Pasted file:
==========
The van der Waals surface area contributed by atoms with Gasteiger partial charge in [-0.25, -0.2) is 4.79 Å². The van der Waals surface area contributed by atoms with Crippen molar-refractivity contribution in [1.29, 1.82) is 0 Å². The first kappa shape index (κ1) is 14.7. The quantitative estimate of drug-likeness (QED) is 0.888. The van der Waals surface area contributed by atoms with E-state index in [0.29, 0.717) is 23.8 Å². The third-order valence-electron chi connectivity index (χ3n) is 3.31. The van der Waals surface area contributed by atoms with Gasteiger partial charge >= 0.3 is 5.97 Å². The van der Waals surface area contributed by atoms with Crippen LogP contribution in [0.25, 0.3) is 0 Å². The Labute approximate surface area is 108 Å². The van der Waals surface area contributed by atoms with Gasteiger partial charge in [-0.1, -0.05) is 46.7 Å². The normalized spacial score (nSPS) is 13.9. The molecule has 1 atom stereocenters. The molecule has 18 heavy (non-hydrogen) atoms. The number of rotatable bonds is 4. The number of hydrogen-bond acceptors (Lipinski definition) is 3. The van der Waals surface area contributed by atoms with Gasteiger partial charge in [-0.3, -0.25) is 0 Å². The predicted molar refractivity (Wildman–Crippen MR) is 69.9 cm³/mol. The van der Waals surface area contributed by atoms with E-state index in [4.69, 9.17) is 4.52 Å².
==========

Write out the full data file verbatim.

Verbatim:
The van der Waals surface area contributed by atoms with Gasteiger partial charge in [-0.25, -0.2) is 4.79 Å². The van der Waals surface area contributed by atoms with Crippen molar-refractivity contribution in [1.29, 1.82) is 0 Å². The first kappa shape index (κ1) is 14.7. The quantitative estimate of drug-likeness (QED) is 0.888. The van der Waals surface area contributed by atoms with E-state index in [0.29, 0.717) is 23.8 Å². The third-order valence-electron chi connectivity index (χ3n) is 3.31. The van der Waals surface area contributed by atoms with Gasteiger partial charge >= 0.3 is 5.97 Å². The van der Waals surface area contributed by atoms with Crippen LogP contribution in [0.25, 0.3) is 0 Å². The Labute approximate surface area is 108 Å². The van der Waals surface area contributed by atoms with Gasteiger partial charge in [-0.1, -0.05) is 46.7 Å². The normalized spacial score (nSPS) is 13.9. The molecule has 1 atom stereocenters. The molecule has 18 heavy (non-hydrogen) atoms. The number of rotatable bonds is 4. The number of hydrogen-bond acceptors (Lipinski definition) is 3. The van der Waals surface area contributed by atoms with Gasteiger partial charge in [-0.3, -0.25) is 0 Å². The predicted molar refractivity (Wildman–Crippen MR) is 69.9 cm³/mol. The van der Waals surface area contributed by atoms with E-state index in [4.69, 9.17) is 4.52 Å².